New study reveals income-based disparities in cancer control
By CNW GroupNews
Feb. 27, 2014 — A new report, System Performance Special Focus Report: Examining Disparities in Cancer Control, released this month uncovers potentially important disparities in the cancer care received by Canadians based on how much they earn, where they live, and if they are recent immigrants or Canadian-born.
Led by the Canadian Partnership Against Cancer, the report shows that
people from the poorest urban neighbourhoods are less likely to survive
cancer compared with urban residents from the richest communities and
that this might be related to inequities in access to diagnosis and
The new report shows that the wealthiest
urban residents have a 73-per-cent chance of surviving their cancers
five years after a diagnosis (relative to others in the general
population of their age, sex and income level) compared with 61-per-cent
for people living in the poorest urban neighbourhoods.
underlying cause for certain cancer disparities, including colorectal
cancer, in remote northern communities is multifactorial; however
inequities in social determinants and lifestyle risk factors would be
the driving force behind the significant differences," said Dr. Kami
Kandola, deputy chief public health officer, Government of Northwest
"This new report can be helpful to jurisdictions
since it highlights existing disparities based on income, immigrant
status and geography. We now have a national benchmark to compare cancer
indicators through a health equity lens. This will allow appropriate
allocation of resources and prioritization of interventions to where the
need is greatest. Kudos to the Canadian Partnership Against Cancer for
bringing this to the forefront."
Earlier research has established
that, with higher rates of smoking and obesity, lower income and rural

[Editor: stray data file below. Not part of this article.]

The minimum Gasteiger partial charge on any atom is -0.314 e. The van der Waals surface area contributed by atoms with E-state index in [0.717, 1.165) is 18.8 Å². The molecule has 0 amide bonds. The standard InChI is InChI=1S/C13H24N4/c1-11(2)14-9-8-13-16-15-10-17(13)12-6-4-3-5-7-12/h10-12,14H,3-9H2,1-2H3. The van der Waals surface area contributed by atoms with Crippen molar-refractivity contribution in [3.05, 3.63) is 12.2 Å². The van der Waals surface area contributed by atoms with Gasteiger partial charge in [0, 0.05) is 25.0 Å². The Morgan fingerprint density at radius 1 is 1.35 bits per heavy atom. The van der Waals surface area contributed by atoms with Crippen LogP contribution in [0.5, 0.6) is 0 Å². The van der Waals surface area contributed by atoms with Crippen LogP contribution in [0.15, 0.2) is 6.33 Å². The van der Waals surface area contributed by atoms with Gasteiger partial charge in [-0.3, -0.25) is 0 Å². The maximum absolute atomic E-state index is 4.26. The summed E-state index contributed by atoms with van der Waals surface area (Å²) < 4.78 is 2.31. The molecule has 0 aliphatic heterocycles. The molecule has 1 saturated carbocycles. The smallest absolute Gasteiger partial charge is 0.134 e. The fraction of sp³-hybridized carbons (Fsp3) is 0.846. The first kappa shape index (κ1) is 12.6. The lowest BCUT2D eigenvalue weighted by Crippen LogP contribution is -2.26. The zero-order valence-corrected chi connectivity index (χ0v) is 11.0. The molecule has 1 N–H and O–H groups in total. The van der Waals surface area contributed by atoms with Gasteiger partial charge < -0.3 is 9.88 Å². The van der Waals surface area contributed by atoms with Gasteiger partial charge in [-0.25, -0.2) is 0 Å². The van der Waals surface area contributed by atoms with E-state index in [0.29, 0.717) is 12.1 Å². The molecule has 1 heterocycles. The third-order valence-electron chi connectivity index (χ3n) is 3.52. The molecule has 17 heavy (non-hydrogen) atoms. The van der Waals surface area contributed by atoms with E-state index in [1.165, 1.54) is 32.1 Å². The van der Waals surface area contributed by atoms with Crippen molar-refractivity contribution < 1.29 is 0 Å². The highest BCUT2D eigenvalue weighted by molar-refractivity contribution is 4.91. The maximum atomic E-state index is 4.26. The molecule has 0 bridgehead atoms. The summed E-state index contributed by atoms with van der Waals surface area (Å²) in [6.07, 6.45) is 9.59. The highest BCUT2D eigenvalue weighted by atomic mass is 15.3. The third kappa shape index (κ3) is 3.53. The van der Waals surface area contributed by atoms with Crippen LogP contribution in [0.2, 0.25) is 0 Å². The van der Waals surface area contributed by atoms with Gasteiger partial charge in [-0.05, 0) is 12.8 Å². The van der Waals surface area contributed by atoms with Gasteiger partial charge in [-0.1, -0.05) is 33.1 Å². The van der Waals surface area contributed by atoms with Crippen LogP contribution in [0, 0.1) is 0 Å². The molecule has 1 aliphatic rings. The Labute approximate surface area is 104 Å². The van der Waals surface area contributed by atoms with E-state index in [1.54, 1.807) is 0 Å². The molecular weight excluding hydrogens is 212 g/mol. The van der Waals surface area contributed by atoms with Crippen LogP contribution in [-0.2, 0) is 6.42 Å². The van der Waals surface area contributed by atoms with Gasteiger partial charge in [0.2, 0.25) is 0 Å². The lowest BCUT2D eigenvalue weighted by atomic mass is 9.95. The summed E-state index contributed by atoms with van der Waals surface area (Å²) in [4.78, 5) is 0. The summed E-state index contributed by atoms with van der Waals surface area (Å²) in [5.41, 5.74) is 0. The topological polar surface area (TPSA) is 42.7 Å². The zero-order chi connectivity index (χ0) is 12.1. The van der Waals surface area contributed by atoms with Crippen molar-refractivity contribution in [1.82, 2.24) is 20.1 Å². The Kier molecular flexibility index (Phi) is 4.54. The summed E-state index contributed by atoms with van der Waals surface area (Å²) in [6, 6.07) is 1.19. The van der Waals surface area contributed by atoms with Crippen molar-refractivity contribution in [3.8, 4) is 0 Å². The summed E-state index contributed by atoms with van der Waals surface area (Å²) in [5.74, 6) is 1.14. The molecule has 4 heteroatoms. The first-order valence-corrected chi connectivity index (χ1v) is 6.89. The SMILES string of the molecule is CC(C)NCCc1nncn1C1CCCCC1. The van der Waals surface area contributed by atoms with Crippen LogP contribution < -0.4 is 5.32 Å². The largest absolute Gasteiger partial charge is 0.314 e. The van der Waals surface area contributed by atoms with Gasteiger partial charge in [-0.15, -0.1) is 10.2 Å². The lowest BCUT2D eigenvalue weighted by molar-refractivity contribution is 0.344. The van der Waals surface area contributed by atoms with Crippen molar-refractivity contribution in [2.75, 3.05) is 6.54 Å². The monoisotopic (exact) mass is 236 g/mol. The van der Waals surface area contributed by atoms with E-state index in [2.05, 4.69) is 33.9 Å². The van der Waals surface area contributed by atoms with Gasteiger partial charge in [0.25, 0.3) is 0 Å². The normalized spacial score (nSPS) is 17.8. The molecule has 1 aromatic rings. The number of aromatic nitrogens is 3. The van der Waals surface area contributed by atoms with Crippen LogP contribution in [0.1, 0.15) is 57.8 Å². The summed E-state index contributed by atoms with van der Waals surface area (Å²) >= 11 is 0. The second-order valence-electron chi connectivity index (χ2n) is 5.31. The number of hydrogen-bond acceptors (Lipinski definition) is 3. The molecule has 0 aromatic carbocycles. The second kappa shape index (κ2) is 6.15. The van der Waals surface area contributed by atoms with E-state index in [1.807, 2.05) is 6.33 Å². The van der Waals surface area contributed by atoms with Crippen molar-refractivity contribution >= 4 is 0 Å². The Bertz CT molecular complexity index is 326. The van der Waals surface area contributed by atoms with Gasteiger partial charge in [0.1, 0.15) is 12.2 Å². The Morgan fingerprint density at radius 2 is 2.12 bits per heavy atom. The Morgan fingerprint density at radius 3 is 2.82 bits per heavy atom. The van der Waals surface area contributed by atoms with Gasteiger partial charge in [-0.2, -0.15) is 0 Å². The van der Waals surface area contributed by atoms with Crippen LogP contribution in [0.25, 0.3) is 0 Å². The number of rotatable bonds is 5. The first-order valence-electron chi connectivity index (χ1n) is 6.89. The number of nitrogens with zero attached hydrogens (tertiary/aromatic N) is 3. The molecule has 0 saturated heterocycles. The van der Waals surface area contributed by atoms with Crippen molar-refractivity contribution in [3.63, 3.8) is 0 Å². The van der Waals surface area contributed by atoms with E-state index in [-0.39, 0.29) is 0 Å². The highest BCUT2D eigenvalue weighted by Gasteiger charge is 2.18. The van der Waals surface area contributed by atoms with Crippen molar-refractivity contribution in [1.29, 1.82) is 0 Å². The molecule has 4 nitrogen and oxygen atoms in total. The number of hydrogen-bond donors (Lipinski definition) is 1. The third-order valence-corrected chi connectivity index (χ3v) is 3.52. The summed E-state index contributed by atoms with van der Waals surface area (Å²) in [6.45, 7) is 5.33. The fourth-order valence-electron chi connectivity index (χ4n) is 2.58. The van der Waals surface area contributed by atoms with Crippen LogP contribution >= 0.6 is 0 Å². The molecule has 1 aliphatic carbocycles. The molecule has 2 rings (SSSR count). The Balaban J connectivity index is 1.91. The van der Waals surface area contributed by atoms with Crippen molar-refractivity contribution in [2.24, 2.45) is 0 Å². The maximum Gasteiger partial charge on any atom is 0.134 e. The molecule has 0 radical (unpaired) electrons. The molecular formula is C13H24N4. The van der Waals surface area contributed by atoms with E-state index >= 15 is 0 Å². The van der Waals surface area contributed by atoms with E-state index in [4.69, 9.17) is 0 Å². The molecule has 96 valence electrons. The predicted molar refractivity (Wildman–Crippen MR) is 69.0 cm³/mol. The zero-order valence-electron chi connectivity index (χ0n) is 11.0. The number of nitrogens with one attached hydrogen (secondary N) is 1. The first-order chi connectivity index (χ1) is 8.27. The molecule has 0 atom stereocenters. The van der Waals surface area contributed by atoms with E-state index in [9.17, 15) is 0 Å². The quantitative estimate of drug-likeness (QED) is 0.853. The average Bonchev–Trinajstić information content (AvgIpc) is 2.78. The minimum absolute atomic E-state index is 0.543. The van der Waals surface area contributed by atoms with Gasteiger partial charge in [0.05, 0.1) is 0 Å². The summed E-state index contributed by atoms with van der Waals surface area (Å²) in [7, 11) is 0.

Canadians have a greater risk of getting some cancers and dying from
them. However, gaps in survival tend to reflect differences in diagnosis
and treatment as opposed to differences in the risk of getting cancer.
In this context, the report reveals for the first time at a pan-Canadian
level that people living in lower income and rural and remote
communities may not be accessing the best cancer care as compared to
their wealthier urban neighbours.
For example, although finding cancers
early can often offer a better chance of surviving the disease, the
report's results suggest that Canadians from lower income households are
less likely to report being screened for cancer than those from
higher-income households. The screening rates for lowest versus highest
income Canadians are 61 per cent versus 77 per cent for breast, 25 per
cent versus 38 per cent for colorectal and 72 per cent versus 88 per
cent for cervical.
The report provides indicators suggesting that
across the diagnosis and treatment pathway from screening and early
detection, to radiation therapy, surgery, and enrolment in clinical
trials – at every step of the cancer-care journey, these lower income
and more rural-dwelling segments of the Canadian population could be
"The report's results confirm that inequities
exist in cancer outcomes and the cancer care received by Canadians.
Results also show where progress has been made through specific
interventions, such as improving access to breast screening in remote
communities through mobile mammography units," said Dr. Heather Bryant,
vice-president, cancer control at the Canadian Partnership Against
"Studies like this one are intended to identify best
practices that can be more broadly adopted to improve cancer control
across the country and to encourage conversations on how we could work
together more effectively to benefit all Canadians."
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